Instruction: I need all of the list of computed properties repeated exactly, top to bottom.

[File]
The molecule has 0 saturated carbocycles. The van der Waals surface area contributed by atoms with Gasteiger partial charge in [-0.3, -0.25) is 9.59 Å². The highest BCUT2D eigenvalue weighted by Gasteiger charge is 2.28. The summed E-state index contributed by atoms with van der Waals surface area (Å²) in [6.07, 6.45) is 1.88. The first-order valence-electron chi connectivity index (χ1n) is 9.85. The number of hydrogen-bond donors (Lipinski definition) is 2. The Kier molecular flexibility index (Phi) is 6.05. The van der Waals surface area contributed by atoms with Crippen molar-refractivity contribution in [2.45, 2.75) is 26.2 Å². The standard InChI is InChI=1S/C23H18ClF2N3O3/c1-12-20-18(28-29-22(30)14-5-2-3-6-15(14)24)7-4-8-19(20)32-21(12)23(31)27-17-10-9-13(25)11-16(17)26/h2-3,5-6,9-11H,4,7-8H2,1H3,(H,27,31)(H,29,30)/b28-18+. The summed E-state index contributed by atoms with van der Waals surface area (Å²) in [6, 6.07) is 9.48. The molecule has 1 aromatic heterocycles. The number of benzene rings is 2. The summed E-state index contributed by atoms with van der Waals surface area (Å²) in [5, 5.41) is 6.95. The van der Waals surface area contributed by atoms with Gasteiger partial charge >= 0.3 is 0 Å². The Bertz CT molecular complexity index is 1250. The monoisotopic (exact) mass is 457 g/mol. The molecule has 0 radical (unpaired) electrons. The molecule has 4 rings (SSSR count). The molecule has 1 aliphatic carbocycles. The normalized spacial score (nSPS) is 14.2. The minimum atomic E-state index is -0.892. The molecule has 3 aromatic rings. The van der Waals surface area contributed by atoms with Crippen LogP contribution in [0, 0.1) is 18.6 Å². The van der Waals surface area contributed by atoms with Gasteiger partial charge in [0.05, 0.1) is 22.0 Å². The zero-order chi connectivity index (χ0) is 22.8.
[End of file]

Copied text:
The molecule has 0 saturated carbocycles. The van der Waals surface area contributed by atoms with Gasteiger partial charge in [-0.3, -0.25) is 9.59 Å². The highest BCUT2D eigenvalue weighted by Gasteiger charge is 2.28. The summed E-state index contributed by atoms with van der Waals surface area (Å²) in [6.07, 6.45) is 1.88. The first-order valence-electron chi connectivity index (χ1n) is 9.85. The number of hydrogen-bond donors (Lipinski definition) is 2. The Kier molecular flexibility index (Phi) is 6.05. The van der Waals surface area contributed by atoms with Crippen molar-refractivity contribution in [2.45, 2.75) is 26.2 Å². The standard InChI is InChI=1S/C23H18ClF2N3O3/c1-12-20-18(28-29-22(30)14-5-2-3-6-15(14)24)7-4-8-19(20)32-21(12)23(31)27-17-10-9-13(25)11-16(17)26/h2-3,5-6,9-11H,4,7-8H2,1H3,(H,27,31)(H,29,30)/b28-18+. The summed E-state index contributed by atoms with van der Waals surface area (Å²) in [6, 6.07) is 9.48. The molecule has 1 aromatic heterocycles. The number of benzene rings is 2. The summed E-state index contributed by atoms with van der Waals surface area (Å²) in [5, 5.41) is 6.95. The van der Waals surface area contributed by atoms with Gasteiger partial charge >= 0.3 is 0 Å². The Bertz CT molecular complexity index is 1250. The monoisotopic (exact) mass is 457 g/mol. The molecule has 0 radical (unpaired) electrons. The molecule has 4 rings (SSSR count). The molecule has 1 aliphatic carbocycles. The normalized spacial score (nSPS) is 14.2. The minimum atomic E-state index is -0.892. The molecule has 3 aromatic rings. The van der Waals surface area contributed by atoms with Crippen LogP contribution in [0, 0.1) is 18.6 Å². The van der Waals surface area contributed by atoms with Gasteiger partial charge in [0.05, 0.1) is 22.0 Å². The zero-order chi connectivity index (χ0) is 22.8.